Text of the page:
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IIHF aims to keep NHL players in the Olympics

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NHL hockey is back, but whether or not the pros will be in Sochi next winter is still up in the air. The players – particularly Russian stars Evgeni Malkin and Alex Ovechkin – want to play, but league commissioner Gary Bettman thinks it’s a disruptive waste of time, money, and resources.

Despite a 113-day lockout of more marathon sessions than you can count, the Olympics weren’t discussed. So now it’s up to IIHF President and IOC member Rene Fasel to come to the table and work out a deal to which everyone can agree.

“Once the CBA is ratified and there has been some cooling-down period, we will sit together with the IOC, the NHL, and NHLPA to find solutions how to make sure that Sochi 2014 becomes the fifth consecutive best-on-best Olympic event,” Fassel told the G&M.

“As I have always pointed [out] whenever asked questions about NHL players’ participation, our doors are always open and I am confident that we will find ways — like we did in Nagano, Salt Lake City, Turin and Vancouver — to stage this event on the biggest sporting stage there is.”

Which is all well and good from a PR standpoint, but the Olympics are thirteen months away.

Apparently the NHL is looking to profit from the discussions with the IIHF, and will request everything from ticket access and better hotels, to sponsor recognition, and a loosening of the strict IOC video and media guidelines. And unlike the recent lockout discussions, the league seems to be holding most of the cards.

Negotiations should start at some point within the next few weeks. Until then: hockey!

Usain Bolt would have considered 2020 Olympics if he lost medal before Rio

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If Usain Bolt had lost his 2008 Olympic relay medal before the Rio Games, instead of last month, maybe he would have considered trying for the 2020 Tokyo Olympics.

“Maybe if it had come before the Olympics, maybe it would have taken away a little from me, and then I would have thought about [2020],” Bolt said in a CNN interview published Monday of dropping from nine Olympic golds to eight due to teammate Nesta Carter‘s doping, “but the fact that I got the chance to say, ‘the triple-triple,’ kind of made me feel good.”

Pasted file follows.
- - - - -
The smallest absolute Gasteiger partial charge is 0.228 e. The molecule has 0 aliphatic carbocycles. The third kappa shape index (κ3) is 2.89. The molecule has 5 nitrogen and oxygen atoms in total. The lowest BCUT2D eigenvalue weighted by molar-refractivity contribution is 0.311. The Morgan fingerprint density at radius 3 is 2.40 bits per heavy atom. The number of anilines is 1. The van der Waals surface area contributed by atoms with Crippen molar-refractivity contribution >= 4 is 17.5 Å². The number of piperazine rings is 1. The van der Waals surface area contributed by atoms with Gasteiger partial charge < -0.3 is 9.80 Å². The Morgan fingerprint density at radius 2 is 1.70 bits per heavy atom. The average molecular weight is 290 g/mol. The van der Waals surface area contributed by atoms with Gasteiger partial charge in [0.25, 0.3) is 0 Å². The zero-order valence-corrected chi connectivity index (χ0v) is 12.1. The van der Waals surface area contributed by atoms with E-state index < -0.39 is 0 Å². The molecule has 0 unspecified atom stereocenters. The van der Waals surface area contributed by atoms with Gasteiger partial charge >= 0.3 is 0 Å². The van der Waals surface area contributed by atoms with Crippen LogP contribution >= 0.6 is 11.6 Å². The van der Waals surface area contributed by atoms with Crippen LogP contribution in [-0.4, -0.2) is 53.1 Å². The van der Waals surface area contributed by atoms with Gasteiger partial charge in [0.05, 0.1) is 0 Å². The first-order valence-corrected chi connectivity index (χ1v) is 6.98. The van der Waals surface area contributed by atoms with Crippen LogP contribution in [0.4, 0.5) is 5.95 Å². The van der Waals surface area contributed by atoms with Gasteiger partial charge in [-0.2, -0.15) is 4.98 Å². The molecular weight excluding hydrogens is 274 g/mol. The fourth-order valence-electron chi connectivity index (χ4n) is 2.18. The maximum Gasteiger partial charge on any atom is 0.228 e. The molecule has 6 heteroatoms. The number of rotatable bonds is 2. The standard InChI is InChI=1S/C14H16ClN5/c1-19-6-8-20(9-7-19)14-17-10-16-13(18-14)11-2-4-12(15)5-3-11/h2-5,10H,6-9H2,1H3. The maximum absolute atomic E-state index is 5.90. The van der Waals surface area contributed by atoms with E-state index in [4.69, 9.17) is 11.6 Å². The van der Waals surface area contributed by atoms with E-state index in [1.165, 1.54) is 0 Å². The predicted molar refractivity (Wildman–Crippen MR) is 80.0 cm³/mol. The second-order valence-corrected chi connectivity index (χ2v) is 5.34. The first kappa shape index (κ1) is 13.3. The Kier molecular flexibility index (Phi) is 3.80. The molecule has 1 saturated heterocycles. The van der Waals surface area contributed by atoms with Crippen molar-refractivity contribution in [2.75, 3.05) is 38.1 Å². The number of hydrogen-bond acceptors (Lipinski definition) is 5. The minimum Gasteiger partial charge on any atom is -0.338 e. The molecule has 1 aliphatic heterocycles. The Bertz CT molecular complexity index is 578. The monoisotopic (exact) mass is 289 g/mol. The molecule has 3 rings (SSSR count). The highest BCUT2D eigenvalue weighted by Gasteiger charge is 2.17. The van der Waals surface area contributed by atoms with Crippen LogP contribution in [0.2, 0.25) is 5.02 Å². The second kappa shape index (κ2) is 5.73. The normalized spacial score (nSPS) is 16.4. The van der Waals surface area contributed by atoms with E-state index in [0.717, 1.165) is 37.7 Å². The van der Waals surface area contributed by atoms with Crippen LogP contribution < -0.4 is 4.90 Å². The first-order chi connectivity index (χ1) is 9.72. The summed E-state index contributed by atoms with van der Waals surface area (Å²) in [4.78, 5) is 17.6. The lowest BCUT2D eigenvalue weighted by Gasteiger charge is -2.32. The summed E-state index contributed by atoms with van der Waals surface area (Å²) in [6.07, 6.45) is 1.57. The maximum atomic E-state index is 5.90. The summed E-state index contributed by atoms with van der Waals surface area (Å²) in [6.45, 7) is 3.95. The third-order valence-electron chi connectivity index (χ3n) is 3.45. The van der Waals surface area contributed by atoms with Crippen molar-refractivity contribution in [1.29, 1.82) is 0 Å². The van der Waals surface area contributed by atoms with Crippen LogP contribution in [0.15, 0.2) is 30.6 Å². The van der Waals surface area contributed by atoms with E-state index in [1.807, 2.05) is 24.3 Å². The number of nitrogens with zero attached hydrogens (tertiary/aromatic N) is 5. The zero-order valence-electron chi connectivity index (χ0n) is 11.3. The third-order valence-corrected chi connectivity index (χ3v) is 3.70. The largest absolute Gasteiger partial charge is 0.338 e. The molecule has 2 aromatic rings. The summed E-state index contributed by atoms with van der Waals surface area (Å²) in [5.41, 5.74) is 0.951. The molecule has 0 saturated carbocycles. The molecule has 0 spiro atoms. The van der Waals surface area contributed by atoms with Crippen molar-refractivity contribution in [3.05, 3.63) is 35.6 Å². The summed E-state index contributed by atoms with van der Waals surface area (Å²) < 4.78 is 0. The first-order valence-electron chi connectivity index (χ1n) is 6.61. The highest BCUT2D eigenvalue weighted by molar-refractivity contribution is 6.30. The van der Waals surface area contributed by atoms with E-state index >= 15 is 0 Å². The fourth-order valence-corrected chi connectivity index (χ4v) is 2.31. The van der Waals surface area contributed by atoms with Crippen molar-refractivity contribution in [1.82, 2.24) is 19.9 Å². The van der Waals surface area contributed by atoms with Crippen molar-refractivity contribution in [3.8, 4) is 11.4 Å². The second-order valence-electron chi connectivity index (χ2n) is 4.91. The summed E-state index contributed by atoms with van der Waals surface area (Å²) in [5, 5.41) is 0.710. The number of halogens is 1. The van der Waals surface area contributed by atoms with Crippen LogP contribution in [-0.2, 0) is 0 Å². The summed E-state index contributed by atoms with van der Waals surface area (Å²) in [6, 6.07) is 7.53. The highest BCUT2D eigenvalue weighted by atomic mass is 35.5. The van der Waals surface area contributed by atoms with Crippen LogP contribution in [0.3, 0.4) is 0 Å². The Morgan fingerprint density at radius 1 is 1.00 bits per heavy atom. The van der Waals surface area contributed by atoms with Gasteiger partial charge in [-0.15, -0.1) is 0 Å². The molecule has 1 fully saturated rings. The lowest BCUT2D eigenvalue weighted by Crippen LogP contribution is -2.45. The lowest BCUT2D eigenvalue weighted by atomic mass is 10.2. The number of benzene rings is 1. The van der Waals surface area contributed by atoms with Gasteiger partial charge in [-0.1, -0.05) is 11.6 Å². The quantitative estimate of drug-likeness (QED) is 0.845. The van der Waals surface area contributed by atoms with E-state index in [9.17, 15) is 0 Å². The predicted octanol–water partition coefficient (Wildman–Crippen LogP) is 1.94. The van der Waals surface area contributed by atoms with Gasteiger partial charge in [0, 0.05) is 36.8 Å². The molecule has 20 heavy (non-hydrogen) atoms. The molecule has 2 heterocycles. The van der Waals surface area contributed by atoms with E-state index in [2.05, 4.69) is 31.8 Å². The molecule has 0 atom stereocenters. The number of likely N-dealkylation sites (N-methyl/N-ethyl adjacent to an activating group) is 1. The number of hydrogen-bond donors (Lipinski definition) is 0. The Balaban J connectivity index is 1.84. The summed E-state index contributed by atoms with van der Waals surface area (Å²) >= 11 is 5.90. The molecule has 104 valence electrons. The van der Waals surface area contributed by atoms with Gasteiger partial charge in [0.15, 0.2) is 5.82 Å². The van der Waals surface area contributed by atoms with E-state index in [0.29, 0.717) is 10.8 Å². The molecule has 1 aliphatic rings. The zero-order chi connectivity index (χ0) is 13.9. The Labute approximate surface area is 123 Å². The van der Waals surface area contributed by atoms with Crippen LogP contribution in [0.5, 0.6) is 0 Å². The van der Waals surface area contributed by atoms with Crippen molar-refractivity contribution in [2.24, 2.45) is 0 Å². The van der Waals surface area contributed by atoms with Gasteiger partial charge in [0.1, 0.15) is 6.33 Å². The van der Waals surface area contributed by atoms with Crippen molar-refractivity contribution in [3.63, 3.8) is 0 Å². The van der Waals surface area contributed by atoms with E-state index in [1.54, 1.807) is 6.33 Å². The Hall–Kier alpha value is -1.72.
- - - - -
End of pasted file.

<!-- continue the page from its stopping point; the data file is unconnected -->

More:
In Rio, Bolt completed his “triple-triple” at his final Olympics, sweeping the 100m, 200m and 4x100m titles at a third straight Games. Bolt raced with the knowledge that Carter had failed retests of 2008 Olympic samples but had yet to receive any punishment.

Five months later, the triple-triple was no more.

On Jan. 25, the IOC announced teammate Nesta Carter was retroactively disqualified from the Beijing Games. Carter was on Jamaica’s 4x100m relay team in Beijing, so the entire team was stripped of medals, including Bolt.

Carter is appealing his punishment.

Carter also joined Bolt on gold-medal-winning 4x100m relays at the 2012 Olympics and the world championships in 2011, 2013 and 2015. Carter was not disqualified from those meets like he was the 2008 Beijing Games.

Bolt said he had no fear or worry about the possibility of having to return more relay gold medals.

“Even if I lose all my relay gold medals, for me, I did what I had to do, my personal goals,” Bolt said in the CNN interview that appeared to take place two weeks ago in Monaco. “That’s what counts.”

Bolt also said he had not spoken to Carter since the ruling was handed down.

“My friends have asked me what I’m going to say [to Carter], but I don’t know,” Bolt said, repeating that he had no hard feelings toward Carter.

Bolt’s next scheduled meet is the Racers Grand Prix in Kingston on June 10, but he could (and likely will given his past) sign up for another race between now and then.

MORE: Bolt meets Michael Phelps, predicts when 100m world record will fall

Lindsey Vonn among Olympic medalists in documentary about gender in sports

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Olympic medalists Lindsey VonnHilary Knight and Ann Meyers-Drysdale will feature in TOMBOY, an hourlong, multi-platform documentary project aiming to elevate the conversation about gender in sports.

TOMBOY, which will premiere in March, is told through the voices of many of the world’s most prominent female athletes, broadcasters and sports executives.

It will air across all NBC Sports Regional Networks, NBCSN and select NBC-owned TV stations (check local listings). Clips can be found here. More information can be found here.

In an interview clip, Vonn discusses a challenge unique to her sport — fear.

“In my sport, you can’t be afraid,” said the 2010 Olympic downhill champion, who continues to come back from high-speed crashes and major injuries. “Ski racing is an incredibly dangerous sport. It definitely would not be safe if you were afraid of going 90 miles per hour.”

Knight, a two-time Olympic silver medalist, said that at age 5 one of her grandmothers told her that girls don’t play hockey.

“Since age 5, I’ve been working toward an Olympic dream,” said Knight, the MVP of the last two world championships. “Fifteen years later, I ended up at my first Olympic Games.”

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VIDEO: Vonn crashes out of World Cup super-G